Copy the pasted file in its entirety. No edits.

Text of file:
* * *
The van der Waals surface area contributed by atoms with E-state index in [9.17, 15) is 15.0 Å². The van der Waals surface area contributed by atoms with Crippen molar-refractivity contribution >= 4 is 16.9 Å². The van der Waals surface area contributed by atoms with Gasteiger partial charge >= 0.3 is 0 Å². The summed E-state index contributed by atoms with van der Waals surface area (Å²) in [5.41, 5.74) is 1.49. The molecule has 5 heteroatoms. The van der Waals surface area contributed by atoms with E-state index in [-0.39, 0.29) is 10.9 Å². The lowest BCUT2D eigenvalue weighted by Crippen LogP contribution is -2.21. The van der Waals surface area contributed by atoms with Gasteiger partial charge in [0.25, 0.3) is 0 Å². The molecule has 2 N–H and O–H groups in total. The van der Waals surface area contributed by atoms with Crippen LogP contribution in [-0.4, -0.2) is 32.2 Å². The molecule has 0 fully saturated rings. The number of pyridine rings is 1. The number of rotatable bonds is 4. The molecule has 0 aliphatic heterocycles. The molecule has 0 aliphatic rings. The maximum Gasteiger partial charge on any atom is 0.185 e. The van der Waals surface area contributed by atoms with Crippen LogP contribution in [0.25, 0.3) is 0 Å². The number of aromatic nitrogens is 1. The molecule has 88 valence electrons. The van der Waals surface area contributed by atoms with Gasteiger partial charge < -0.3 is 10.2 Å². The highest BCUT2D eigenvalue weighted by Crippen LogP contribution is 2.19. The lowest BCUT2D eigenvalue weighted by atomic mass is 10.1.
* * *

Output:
The van der Waals surface area contributed by atoms with E-state index in [9.17, 15) is 15.0 Å². The van der Waals surface area contributed by atoms with Crippen molar-refractivity contribution >= 4 is 16.9 Å². The van der Waals surface area contributed by atoms with Gasteiger partial charge >= 0.3 is 0 Å². The summed E-state index contributed by atoms with van der Waals surface area (Å²) in [5.41, 5.74) is 1.49. The molecule has 5 heteroatoms. The van der Waals surface area contributed by atoms with E-state index in [-0.39, 0.29) is 10.9 Å². The lowest BCUT2D eigenvalue weighted by Crippen LogP contribution is -2.21. The van der Waals surface area contributed by atoms with Gasteiger partial charge in [0.25, 0.3) is 0 Å². The molecule has 2 N–H and O–H groups in total. The van der Waals surface area contributed by atoms with Crippen LogP contribution in [-0.4, -0.2) is 32.2 Å². The molecule has 0 fully saturated rings. The number of pyridine rings is 1. The number of rotatable bonds is 4. The molecule has 0 aliphatic heterocycles. The molecule has 0 aliphatic rings. The maximum Gasteiger partial charge on any atom is 0.185 e. The van der Waals surface area contributed by atoms with Crippen LogP contribution in [0.25, 0.3) is 0 Å². The number of aromatic nitrogens is 1. The molecule has 88 valence electrons. The van der Waals surface area contributed by atoms with Gasteiger partial charge < -0.3 is 10.2 Å². The highest BCUT2D eigenvalue weighted by Crippen LogP contribution is 2.19. The lowest BCUT2D eigenvalue weighted by atomic mass is 10.1.